By Maggie Lears
“In wildness is the preservation of the world.” Henry David Thoreau’s words need to be at the forefront of our minds these days. I’ve been thinking about this quote since the commemoration of Thoreau’s 200th birthday this past July. Unfortunately, our earth’s “wildness” is diminishing and in many areas our natural environment is in crisis. As both physical and spiritual beings, we want to bring awareness and action to heal and care for our earth.
The melding of spirituality and ecology is not a new notion. It is often referred to as ecospirituality or earth-based spirituality. Dr. Heidi Schreiber-Pan’s research showed that connectedness to nature is associated with greater spiritual transcendence and sanctification of nature – a feeling of standing outside of time and place to view life from a larger perspective. I would imagine that many people felt that way when viewing the solar eclipse this summer.
Ecospirituality is about helping people experience “the holy” in the natural environment and to recognize their relationships as human beings to all creation. All major religions of the world claim there is a spiritual dimension to our relationship to the natural world.
For instance, in his treatise on environmental education and spirituality, Pope Francis states that ecospirituality begins with gratitude. The world is God’s loving gift….we are not disconnected from other creatures, but joined in a universal communion. He recently admonished us “to listen to the cries of the earth.”
As another example, Hindus believe that the environment is related to the divine and therefore deserves respect. They think that a person should not harm or destroy other non-speaking creatures or animals. This notion is tied in with the concept of karma.
In the Islam religion, many Muslim writers suggest that environmental crisis is a result of social injustice. They believe it is not the case of humans as a species are destroying the earth; it is a case of some humans taking more than their share of land and water.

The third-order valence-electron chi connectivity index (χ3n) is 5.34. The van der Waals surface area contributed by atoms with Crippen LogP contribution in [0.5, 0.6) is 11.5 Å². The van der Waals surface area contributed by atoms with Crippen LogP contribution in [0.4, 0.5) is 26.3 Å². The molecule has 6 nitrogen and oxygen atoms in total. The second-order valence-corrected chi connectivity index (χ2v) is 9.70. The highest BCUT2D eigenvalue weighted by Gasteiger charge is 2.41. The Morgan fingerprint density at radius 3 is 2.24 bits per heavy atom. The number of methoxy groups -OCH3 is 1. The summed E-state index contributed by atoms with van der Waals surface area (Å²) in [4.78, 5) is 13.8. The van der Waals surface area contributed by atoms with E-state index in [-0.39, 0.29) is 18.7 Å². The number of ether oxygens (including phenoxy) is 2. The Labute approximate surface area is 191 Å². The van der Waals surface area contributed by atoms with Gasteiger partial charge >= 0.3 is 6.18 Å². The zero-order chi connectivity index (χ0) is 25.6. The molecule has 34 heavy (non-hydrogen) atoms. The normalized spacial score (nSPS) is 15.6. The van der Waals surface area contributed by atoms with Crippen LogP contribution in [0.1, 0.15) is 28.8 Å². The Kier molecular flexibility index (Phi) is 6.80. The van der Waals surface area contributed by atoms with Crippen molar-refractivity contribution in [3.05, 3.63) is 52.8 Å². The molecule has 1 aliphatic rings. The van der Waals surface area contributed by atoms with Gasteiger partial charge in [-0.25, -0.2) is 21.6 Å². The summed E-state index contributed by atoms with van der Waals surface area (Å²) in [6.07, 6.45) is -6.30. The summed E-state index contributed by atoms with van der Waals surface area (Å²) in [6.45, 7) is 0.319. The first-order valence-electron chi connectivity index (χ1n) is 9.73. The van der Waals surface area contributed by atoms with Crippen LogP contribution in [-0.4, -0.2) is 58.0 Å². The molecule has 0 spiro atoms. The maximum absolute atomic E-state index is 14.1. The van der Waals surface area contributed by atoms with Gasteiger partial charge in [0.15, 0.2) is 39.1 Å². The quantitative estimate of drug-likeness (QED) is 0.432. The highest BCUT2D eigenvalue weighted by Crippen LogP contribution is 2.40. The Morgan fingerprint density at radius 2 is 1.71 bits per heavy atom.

According to Buddhist principles, humans are not separate from nature, but are simply one element in nature. Dharma, often translated as “duty,” includes our responsibility to care for the earth.
And, the First Nations indigenous people see themselves as the caretakers of Mother Earth. This profound spiritual connection to the environment supports their practice of reverence, humility, and reciprocity. Everything is taken and used with the understanding that we only take what we need so that future generations will not suffer.
So, if we wish to seek inspiration (and remember, to “inspire” is to “breathe in”), seek the natural environment. It can be as close as your backyard or a neighborhood park. Take action to heal the earth’s wounds. Follow the words of Thoreau. “I went to the woods because I wished to live deliberately.”
Maggie Lears serves on several circles at the Well, has facilitated mindfulness workshops there, and is a member of the faculty at Towson University. She, like many others, experiences her true heart and soul in nature.
This article originally appeared in the winter 2018 issue of Quench, the Well’s quarterly newsletter.